Anybody got any suggestions for advice I can give her regarding motivation or, even better, are there any performers in general out there with good tips on how to overcome timidity/impress casting people?

    Er, this sounds slightly wrong, unless this new non-competitive bumph has reached epic proportions. She waits at the back for roles to be handed out? They don't audition for roles?

    IF: They don't audition, then this might be a fairly standard kind of wait-your-turn amdram club where you have to 'serve' for a certain period of time to get a decent role. This is bollocks imo. Also, these things will be even more cliquey than your average drama setting (clique-o-meter already off the map). Look elsewhere (see below).

    IF: They do audition, then she needs to improve her auditioning, or audition full stop. They should teach her something along these lines in GCSE drama and so on, or at least the experience of being a tree should build comfort with doing the uncomfortable or embarassing. But important to point out to her that being shy in general, especially at this point as a teenager, is not a handicap to directors, producers and the people who run these things (I kno cos I used tu bee 1) On the contrary, it can be a bonus (you are more likely to listen, take direction and acknowledge your lack of experience). It will possibly be seen as a handicap by the other acting members of the group or other kids, but welcome to teenagedom. Ignore them.

    What is vitally important, however, is that she demonstrate an ability to come out of her shell whenever stuck on stage, in an audition, rehearsal, etc etc. Looking shy or self-conscious when playing a role is fatal, because it demonstrates that you are just playing. If that is a problem, she needs to find a way to overcome it, or nothing will ever happen for her, simple as.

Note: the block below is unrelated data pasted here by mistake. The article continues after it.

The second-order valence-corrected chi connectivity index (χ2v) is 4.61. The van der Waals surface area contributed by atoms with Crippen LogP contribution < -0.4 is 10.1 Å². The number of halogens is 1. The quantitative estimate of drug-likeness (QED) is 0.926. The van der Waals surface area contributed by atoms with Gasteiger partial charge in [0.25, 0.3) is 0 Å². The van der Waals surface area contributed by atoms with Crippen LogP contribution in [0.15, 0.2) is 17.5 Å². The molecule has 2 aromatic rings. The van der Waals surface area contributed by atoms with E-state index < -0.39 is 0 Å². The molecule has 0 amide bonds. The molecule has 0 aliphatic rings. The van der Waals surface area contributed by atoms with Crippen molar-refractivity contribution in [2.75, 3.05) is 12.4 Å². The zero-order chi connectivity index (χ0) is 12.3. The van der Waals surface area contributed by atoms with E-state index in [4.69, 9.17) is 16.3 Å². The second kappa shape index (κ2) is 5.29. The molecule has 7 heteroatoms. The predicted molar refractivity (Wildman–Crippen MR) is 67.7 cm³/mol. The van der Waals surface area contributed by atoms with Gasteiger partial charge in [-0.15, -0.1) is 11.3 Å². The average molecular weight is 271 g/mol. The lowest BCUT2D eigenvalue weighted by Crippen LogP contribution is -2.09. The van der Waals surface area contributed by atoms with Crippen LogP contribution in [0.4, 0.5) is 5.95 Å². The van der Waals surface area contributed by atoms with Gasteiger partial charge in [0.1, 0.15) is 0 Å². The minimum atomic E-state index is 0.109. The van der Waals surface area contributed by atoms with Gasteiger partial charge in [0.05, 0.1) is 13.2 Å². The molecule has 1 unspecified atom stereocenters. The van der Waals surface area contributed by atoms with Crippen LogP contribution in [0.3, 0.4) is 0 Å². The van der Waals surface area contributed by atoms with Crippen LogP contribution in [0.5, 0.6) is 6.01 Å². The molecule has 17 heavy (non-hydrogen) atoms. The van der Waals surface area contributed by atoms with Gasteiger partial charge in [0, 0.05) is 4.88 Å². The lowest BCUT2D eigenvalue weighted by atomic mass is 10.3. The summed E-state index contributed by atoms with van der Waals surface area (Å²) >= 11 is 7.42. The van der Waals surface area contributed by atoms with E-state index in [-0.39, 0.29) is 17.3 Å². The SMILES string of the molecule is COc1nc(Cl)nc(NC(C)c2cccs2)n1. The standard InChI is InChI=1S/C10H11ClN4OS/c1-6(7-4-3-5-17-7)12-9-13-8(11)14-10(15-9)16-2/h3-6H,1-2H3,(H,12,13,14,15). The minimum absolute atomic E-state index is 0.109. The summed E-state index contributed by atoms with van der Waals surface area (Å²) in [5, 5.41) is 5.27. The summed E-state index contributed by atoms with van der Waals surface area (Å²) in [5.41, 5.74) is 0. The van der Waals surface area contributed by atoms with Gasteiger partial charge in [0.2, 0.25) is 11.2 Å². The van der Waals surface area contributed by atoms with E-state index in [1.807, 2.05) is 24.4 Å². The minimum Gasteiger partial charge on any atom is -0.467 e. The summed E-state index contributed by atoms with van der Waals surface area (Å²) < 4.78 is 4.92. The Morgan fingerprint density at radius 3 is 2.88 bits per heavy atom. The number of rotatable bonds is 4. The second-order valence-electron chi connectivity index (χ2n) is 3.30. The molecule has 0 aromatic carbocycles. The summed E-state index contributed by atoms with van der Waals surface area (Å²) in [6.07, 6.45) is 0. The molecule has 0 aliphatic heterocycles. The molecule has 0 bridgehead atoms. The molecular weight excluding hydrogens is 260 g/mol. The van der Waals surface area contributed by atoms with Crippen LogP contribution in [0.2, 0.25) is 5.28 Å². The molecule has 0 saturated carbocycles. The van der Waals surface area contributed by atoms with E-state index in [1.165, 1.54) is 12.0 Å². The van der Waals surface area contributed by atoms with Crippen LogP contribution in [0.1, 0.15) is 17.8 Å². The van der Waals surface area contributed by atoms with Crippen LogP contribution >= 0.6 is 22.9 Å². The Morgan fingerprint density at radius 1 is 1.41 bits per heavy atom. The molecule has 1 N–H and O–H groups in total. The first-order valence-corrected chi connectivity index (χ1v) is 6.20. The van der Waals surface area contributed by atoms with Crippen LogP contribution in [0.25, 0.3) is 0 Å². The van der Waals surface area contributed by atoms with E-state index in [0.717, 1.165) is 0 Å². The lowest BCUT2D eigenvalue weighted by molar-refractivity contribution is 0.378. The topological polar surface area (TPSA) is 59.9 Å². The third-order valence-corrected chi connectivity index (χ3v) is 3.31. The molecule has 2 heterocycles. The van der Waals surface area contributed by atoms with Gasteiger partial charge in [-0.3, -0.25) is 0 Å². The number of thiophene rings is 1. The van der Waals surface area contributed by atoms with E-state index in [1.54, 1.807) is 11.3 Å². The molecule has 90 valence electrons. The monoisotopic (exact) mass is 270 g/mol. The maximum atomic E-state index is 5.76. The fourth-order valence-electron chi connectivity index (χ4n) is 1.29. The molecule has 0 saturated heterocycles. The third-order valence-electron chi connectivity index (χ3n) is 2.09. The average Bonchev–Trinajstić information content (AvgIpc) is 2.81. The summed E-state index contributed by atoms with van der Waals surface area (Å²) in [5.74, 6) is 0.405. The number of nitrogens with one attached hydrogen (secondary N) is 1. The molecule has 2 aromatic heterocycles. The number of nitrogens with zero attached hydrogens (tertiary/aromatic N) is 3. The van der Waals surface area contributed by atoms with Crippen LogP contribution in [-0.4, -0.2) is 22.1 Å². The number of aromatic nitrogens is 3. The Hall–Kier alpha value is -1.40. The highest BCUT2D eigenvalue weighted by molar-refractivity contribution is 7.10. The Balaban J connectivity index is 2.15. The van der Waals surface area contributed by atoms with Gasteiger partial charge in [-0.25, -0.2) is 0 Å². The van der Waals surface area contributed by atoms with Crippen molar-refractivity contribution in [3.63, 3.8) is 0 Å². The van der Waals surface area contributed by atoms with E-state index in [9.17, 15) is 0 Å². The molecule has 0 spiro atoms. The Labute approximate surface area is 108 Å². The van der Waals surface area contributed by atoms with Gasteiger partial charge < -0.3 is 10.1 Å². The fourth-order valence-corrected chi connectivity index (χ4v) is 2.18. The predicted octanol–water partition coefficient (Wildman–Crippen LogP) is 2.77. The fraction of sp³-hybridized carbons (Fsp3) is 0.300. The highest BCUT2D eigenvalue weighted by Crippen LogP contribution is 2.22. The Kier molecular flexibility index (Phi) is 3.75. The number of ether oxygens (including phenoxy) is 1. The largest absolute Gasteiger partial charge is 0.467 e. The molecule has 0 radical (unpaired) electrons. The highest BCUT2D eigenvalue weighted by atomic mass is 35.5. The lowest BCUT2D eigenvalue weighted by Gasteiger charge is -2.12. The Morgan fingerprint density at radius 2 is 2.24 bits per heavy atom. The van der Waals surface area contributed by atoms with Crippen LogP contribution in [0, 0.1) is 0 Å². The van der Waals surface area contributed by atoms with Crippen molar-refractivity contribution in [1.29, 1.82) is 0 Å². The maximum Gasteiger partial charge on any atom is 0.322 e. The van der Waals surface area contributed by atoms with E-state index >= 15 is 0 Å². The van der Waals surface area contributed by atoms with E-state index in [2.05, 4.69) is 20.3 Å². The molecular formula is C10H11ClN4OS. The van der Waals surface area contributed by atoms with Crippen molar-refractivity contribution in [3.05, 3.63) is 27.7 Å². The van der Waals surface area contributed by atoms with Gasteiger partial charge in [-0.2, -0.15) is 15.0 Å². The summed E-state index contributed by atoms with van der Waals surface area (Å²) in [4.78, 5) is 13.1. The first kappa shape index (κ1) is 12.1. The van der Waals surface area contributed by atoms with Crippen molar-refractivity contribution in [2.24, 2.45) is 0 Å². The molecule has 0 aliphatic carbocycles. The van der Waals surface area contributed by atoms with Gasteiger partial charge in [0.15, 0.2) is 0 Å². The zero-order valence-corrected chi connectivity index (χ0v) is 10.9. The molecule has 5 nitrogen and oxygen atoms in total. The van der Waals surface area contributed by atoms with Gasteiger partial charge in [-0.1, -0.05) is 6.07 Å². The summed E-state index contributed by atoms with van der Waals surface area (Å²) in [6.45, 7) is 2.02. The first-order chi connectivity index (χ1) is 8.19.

If it turns out that her current group is one of the aformentioned bag of tits, then encourage her to look elsewhere. She could do worse than auditioning for the National Youth Music Theatre or the National Youth Theatre, both of which do several productions & courses a year, run on a residential basis (ie you go and stay in London for a couple of weeks). Particularly the NYMT looks for very young actors regularly to fill choruses etc, but tries to give everyone their 'moment' as well as the benefit of operating in a semi-pro environment. They are tough to get into, however, so be prepared for rejection.

    You need to dig a little deeper, find out why and when the shyness is affecting her, and go from there.

    PS No offence to US people posting, but specific career/group-type advice about what to do as a US drama type is unhelpful. The system & style here works very, very differently as I found out when I went over to DC.

    Not Sarastro on